morning. And it was a production admirably suited to a lady labouring under Mrs Wititterly's complaint, seeing that there was not a line in it, from beginning to end, which could, by the most remote contingency, awaken the smallest excitement in any person breathing.
Kate read on.
`"Cherizette," said the Lady Flabella, inserting her mouse-like feet in the blue satin slippers, which had unwittingly occasioned the half-playful half-angry altercation between herself and the youthful Colonel Befillaire, in the Duke of Mincefenille's salon de danse on the previous night. "Cherizette, ma chere, donnez-moi de l'eau-de-Cologne, s'il vous plait, mon enfant."
`"Mercie -- thank you," said the Lady Flabella, as the lively but devoted Cherizette plentifully besprinkled with the fragrant compound the Lady Flabella's mouchoir of finest cambric, edged with richest lace, and emblazoned at the four corners with the Flabella crest, and gorgeous heraldic bearings of that noble family. "Mercie -- that will do."
`At this instant, while the Lady Flabella yet inhaled that delicious fragrance by holding the mouchoir to her exquisite, but thoughtfully-chiselled nose, the door of the boudoir (artfully concealed by rich hangings of silken damask, the hue of Italy's firmament) was thrown open, and with noiseless tread two valets- de-chambre, clad in sumptuous liveries of peach-blossom and gold, advanced into the room followed by a page in bas de soie -- silk stockings -- who, while they remained at some distance making the most graceful obeisances, advanced to the feet of his lovely mistress, and dropping on one knee presented, on a golden salver gorgeously chased, a scented billet.
`The Lady Flabella, with an agitation she could not repress, hastily tore off the envelope and broke the scented seal. It was from Befillaire -- the young, the slim, the low-voiced -- her own Befillaire.'
`Oh, charming!' interrupted Kate's patroness, who was sometimes taken literary. `Poetic, really. Read that description again, Miss Nickleby.'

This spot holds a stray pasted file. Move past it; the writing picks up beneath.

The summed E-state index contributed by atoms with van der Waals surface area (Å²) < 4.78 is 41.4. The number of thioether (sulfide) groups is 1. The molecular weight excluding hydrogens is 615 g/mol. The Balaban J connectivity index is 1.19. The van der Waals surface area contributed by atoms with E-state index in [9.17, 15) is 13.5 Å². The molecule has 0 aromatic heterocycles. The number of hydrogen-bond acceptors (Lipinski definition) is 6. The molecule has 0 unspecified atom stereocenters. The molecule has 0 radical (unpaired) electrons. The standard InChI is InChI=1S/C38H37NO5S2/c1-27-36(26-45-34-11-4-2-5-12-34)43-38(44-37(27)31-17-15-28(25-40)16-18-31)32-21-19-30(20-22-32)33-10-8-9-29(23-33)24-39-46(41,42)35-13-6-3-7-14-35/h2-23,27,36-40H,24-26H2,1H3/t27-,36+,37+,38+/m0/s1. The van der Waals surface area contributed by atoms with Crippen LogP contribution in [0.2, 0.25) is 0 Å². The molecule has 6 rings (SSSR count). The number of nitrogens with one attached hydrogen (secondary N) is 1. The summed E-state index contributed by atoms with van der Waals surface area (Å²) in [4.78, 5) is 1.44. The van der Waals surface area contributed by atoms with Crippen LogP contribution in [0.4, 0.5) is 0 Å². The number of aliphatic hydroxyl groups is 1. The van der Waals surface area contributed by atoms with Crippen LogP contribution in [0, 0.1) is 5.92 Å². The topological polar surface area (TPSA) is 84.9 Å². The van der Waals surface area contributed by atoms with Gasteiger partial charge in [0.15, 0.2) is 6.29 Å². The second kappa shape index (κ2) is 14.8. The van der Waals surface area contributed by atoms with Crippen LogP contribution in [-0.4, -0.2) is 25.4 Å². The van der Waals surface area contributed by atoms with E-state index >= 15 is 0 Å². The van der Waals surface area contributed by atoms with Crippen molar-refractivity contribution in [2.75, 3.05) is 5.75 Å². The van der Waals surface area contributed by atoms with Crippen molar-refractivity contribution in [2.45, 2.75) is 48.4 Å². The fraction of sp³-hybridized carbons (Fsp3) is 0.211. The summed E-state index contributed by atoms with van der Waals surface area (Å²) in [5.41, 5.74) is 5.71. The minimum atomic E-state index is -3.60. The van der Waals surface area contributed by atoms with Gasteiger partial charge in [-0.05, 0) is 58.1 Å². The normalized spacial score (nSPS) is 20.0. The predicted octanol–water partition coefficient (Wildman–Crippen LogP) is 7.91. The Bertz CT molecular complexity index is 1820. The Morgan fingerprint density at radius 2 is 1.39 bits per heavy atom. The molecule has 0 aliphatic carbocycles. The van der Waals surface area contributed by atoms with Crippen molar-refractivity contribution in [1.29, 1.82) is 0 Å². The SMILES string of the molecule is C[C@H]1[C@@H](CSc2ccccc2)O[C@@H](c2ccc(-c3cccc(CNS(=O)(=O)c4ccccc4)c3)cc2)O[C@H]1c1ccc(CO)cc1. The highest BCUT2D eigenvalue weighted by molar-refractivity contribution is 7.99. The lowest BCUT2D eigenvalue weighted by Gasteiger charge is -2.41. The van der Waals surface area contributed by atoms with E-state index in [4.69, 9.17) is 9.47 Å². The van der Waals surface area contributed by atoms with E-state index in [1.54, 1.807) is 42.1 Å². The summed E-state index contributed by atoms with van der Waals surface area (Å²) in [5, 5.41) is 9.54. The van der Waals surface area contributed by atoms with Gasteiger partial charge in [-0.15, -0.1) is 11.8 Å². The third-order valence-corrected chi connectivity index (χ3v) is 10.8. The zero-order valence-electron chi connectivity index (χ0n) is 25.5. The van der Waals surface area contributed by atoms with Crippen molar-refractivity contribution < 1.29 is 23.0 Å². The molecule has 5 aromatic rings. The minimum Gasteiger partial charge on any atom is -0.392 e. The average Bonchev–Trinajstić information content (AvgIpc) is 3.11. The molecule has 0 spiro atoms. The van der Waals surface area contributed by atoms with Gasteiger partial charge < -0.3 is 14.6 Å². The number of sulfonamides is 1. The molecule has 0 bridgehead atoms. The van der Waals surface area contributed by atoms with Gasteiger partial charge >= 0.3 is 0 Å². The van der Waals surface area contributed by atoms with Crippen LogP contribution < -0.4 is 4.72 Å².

`Sweet, indeed!' said Mrs Wititterly, with a sigh. `So voluptuous, is it not -- so soft?'
`Yes, I think it is,' replied Kate, gently; `very soft.'
`Close the book, Miss Nickleby,' said Mrs Wititterly. `I can hear nothing more today; I should be sorry to disturb the impression of that sweet description. Close the book.'
Kate complied, not unwillingly; and, as she did so, Mrs Wititterly raising her glass with a languid hand, remarked, that she looked pale.
`It was the fright of that -- that noise and confusion last night,' said Kate.
`How very odd!' exclaimed Mrs Wititterly, with a look of surprise. And certainly, when one comes to think of it, it was very odd that anything should have disturbed a companion. A steam-engine, or other ingenious piece of mechanism out of order, would have been nothing to it.
`How did you come to know Lord Frederick, and those other delightful creatures, child?' asked Mrs Wititterly, still eyeing Kate through her glass.
`I met them at my uncle's,' said Kate, vexed to feel that she was colouring deeply, but unable to keep down the blood which rushed to her face whenever she thought of that man.
`Have you known them long?'
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